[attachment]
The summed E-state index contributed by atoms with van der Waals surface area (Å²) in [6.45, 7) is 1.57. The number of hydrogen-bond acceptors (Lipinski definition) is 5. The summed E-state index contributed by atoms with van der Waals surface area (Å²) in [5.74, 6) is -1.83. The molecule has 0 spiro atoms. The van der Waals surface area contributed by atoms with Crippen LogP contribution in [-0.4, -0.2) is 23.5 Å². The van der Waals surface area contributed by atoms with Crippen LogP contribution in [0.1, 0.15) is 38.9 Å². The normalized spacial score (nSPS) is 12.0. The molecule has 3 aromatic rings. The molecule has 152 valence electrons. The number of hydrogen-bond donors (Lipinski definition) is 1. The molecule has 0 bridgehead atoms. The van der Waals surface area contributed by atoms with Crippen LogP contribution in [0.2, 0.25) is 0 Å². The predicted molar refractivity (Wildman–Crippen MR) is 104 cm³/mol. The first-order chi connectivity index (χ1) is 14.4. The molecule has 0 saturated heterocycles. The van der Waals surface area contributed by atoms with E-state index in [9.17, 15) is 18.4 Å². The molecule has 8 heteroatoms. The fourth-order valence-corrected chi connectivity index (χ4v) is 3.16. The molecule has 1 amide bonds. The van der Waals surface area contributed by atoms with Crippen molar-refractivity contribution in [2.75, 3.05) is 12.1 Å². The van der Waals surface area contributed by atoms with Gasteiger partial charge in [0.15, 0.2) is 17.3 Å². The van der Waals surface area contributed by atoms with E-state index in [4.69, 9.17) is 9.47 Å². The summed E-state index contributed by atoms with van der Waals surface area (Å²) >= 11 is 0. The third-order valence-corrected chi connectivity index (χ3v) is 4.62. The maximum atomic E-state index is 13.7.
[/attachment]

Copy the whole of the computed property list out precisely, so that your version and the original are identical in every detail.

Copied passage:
The summed E-state index contributed by atoms with van der Waals surface area (Å²) in [6.45, 7) is 1.57. The number of hydrogen-bond acceptors (Lipinski definition) is 5. The summed E-state index contributed by atoms with van der Waals surface area (Å²) in [5.74, 6) is -1.83. The molecule has 0 spiro atoms. The van der Waals surface area contributed by atoms with Crippen LogP contribution in [-0.4, -0.2) is 23.5 Å². The van der Waals surface area contributed by atoms with Crippen LogP contribution in [0.1, 0.15) is 38.9 Å². The normalized spacial score (nSPS) is 12.0. The molecule has 3 aromatic rings. The molecule has 152 valence electrons. The number of hydrogen-bond donors (Lipinski definition) is 1. The molecule has 0 bridgehead atoms. The van der Waals surface area contributed by atoms with Crippen LogP contribution in [0.2, 0.25) is 0 Å². The predicted molar refractivity (Wildman–Crippen MR) is 104 cm³/mol. The first-order chi connectivity index (χ1) is 14.4. The molecule has 0 saturated heterocycles. The van der Waals surface area contributed by atoms with E-state index in [9.17, 15) is 18.4 Å². The molecule has 8 heteroatoms. The fourth-order valence-corrected chi connectivity index (χ4v) is 3.16. The molecule has 1 amide bonds. The van der Waals surface area contributed by atoms with Crippen molar-refractivity contribution in [2.75, 3.05) is 12.1 Å². The van der Waals surface area contributed by atoms with Gasteiger partial charge in [0.15, 0.2) is 17.3 Å². The van der Waals surface area contributed by atoms with E-state index in [4.69, 9.17) is 9.47 Å². The summed E-state index contributed by atoms with van der Waals surface area (Å²) >= 11 is 0. The third-order valence-corrected chi connectivity index (χ3v) is 4.62. The maximum atomic E-state index is 13.7.